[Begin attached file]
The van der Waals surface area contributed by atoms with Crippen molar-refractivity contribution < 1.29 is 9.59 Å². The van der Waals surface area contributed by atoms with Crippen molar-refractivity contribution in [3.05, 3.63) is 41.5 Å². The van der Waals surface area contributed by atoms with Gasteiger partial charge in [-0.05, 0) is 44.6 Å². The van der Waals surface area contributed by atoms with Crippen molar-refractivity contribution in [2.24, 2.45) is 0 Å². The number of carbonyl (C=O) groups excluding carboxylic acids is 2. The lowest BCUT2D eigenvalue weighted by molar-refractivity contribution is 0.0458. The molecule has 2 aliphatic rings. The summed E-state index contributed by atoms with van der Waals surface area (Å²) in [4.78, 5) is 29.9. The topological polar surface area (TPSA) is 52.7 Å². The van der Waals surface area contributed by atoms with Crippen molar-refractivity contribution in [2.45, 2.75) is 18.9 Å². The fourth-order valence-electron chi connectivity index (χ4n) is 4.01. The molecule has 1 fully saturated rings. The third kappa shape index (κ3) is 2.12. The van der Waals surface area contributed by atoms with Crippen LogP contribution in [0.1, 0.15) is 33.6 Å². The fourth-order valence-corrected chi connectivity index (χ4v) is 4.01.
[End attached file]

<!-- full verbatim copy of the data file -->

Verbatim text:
The van der Waals surface area contributed by atoms with Crippen molar-refractivity contribution < 1.29 is 9.59 Å². The van der Waals surface area contributed by atoms with Crippen molar-refractivity contribution in [3.05, 3.63) is 41.5 Å². The van der Waals surface area contributed by atoms with Gasteiger partial charge in [-0.05, 0) is 44.6 Å². The van der Waals surface area contributed by atoms with Crippen molar-refractivity contribution in [2.24, 2.45) is 0 Å². The number of carbonyl (C=O) groups excluding carboxylic acids is 2. The lowest BCUT2D eigenvalue weighted by molar-refractivity contribution is 0.0458. The molecule has 2 aliphatic rings. The summed E-state index contributed by atoms with van der Waals surface area (Å²) in [4.78, 5) is 29.9. The topological polar surface area (TPSA) is 52.7 Å². The van der Waals surface area contributed by atoms with Crippen molar-refractivity contribution in [2.45, 2.75) is 18.9 Å². The fourth-order valence-electron chi connectivity index (χ4n) is 4.01. The molecule has 1 fully saturated rings. The third kappa shape index (κ3) is 2.12. The van der Waals surface area contributed by atoms with Crippen LogP contribution in [0.1, 0.15) is 33.6 Å². The fourth-order valence-corrected chi connectivity index (χ4v) is 4.01.